Social Workers' Involvement With the Volunteer Income Tax Assistance (VITA) Program
Methods: This paper explores and describes the most significant self-reported needs of VITA clients, and compares these needs with responses from VITA volunteers. The client survey instrument used for the study was developed by the Community Action Partnership of Utah (CAP-U) to collect annual data on VITA client financial needs. Secondary data from 3,933 VITA program clients in tax year 2010 and 5,504 clients in tax year 2011 was analyzed for this study. The focus group survey instrument for VITA volunteers was created for this study and includes responses from 30 VITA volunteers who were certified by the IRS and actively prepared taxes for VITA program clients for the tax year 2012.
Results: Results reveal out of 3,933 VITA program clients in tax year 2010, almost one-third (28%) indicate an interest in receiving information on financial aid, while 18.9% indicate a need to pay debt, and 18.7% indicate a need for information on how to budget. Similarly, in 2011, out of 5,504 respondents, 12.5% indicate their primary financial concern is to go back to school, 11.7% indicate budgeting is their second concern, and 10.8% marked financial aid as their third concern. Further, when asked, “if you received a tax refund last year, how did you spend it?” almost one-third (32.5%) indicate they spent their tax refund to pay for basic needs such as food, utilities, rent, and mortgage. Results from the focus groups reveal that VITA volunteers predominately identify VITA client needs beyond financial, such as housing, child care, employment, health care, legal, and mental health. VITA volunteers also indicated a need to improve the social service referral process and the need for follow up with VITA program clients.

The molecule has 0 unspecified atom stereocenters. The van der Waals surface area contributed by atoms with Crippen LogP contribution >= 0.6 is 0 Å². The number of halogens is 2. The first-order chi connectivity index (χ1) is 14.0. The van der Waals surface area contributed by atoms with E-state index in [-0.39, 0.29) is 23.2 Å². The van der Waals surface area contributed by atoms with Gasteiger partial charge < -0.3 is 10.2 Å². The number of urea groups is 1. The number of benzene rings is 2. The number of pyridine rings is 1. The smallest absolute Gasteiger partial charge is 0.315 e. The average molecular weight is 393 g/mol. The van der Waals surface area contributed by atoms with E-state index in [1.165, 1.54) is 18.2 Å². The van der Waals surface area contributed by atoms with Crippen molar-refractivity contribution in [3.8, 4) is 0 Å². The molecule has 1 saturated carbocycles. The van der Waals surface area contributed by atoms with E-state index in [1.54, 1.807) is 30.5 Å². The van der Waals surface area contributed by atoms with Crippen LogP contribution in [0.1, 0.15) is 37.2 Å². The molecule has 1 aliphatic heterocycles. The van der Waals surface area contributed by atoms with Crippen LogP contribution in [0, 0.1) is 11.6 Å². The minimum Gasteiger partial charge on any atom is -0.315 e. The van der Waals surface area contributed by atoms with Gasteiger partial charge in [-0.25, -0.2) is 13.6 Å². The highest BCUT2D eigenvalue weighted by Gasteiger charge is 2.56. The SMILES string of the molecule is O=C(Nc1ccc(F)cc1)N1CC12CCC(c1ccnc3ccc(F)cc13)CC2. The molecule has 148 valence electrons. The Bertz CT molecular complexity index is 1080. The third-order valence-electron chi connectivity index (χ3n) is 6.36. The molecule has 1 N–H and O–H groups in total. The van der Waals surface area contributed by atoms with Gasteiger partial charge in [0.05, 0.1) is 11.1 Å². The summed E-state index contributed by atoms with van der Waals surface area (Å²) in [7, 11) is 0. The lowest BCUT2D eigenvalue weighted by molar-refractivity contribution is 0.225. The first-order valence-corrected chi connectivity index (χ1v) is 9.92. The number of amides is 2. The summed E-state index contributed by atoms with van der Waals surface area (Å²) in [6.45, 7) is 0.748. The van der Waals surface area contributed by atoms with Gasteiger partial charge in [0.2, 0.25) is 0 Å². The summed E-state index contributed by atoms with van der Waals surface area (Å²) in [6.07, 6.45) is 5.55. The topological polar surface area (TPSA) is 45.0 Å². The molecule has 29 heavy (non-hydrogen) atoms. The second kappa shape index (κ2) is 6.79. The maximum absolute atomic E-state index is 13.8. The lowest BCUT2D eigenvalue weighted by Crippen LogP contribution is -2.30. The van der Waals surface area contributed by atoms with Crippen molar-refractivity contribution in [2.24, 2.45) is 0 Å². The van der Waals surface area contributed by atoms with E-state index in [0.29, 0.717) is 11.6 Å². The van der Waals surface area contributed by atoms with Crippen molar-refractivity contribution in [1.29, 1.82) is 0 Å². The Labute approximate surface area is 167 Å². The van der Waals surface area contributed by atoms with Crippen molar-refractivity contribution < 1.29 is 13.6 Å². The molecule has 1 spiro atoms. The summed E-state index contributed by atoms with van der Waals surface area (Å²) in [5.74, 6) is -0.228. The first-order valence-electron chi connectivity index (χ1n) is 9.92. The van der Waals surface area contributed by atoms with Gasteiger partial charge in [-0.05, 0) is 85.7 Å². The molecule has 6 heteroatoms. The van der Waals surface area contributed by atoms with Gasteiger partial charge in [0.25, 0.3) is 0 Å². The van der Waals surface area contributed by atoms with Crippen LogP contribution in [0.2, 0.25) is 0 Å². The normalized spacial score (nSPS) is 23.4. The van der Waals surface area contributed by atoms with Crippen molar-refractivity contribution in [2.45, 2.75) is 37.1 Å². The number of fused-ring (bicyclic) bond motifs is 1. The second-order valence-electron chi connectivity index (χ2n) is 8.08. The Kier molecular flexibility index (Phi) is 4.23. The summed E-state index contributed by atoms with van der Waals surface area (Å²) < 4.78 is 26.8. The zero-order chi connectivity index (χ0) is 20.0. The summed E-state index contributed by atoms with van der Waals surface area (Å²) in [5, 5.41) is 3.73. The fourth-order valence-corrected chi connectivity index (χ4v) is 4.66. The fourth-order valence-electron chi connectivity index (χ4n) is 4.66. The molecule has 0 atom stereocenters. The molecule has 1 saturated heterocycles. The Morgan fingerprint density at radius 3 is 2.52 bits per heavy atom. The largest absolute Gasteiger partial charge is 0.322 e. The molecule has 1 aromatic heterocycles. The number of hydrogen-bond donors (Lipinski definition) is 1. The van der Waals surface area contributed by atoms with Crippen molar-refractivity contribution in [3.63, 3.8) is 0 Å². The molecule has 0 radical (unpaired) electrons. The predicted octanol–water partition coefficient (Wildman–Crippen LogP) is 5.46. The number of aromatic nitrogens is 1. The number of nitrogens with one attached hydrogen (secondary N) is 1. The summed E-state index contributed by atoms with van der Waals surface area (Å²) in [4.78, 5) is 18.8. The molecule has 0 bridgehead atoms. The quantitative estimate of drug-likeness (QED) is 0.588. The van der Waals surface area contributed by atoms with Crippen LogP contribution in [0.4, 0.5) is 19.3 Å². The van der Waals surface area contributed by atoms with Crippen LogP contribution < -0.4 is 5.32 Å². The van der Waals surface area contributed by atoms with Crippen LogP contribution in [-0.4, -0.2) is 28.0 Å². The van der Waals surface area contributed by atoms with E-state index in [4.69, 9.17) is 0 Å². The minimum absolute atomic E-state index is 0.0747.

Conclusions and Implications: The authors discuss the discrepancies between the needs identified by VITA clients and VITA volunteers, the potential benefit of the direct involvement of social workers with the VITA program and the important impact this involvement may have on VITA program client outcomes. Implications for future social work practice and research on the VITA program are discussed.